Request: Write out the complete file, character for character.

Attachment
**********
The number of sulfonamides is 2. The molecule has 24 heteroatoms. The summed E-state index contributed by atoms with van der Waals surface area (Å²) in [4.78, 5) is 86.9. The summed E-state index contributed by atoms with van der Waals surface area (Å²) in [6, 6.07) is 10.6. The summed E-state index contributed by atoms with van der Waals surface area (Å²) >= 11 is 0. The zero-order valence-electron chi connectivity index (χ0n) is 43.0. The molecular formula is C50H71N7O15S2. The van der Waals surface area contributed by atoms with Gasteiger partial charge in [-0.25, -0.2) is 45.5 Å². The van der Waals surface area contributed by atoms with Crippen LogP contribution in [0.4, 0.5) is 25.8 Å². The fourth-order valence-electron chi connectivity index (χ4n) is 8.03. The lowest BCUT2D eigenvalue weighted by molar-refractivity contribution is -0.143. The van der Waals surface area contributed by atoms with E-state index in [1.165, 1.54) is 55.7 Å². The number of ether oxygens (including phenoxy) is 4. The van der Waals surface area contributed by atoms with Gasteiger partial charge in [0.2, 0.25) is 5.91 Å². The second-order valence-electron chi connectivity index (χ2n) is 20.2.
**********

The number of sulfonamides is 2. The molecule has 24 heteroatoms. The summed E-state index contributed by atoms with van der Waals surface area (Å²) in [4.78, 5) is 86.9. The summed E-state index contributed by atoms with van der Waals surface area (Å²) in [6, 6.07) is 10.6. The summed E-state index contributed by atoms with van der Waals surface area (Å²) >= 11 is 0. The zero-order valence-electron chi connectivity index (χ0n) is 43.0. The molecular formula is C50H71N7O15S2. The van der Waals surface area contributed by atoms with Gasteiger partial charge in [-0.25, -0.2) is 45.5 Å². The van der Waals surface area contributed by atoms with Crippen LogP contribution in [0.4, 0.5) is 25.8 Å². The fourth-order valence-electron chi connectivity index (χ4n) is 8.03. The lowest BCUT2D eigenvalue weighted by molar-refractivity contribution is -0.143. The van der Waals surface area contributed by atoms with E-state index in [1.165, 1.54) is 55.7 Å². The number of ether oxygens (including phenoxy) is 4. The van der Waals surface area contributed by atoms with Gasteiger partial charge in [0.2, 0.25) is 5.91 Å². The second-order valence-electron chi connectivity index (χ2n) is 20.2.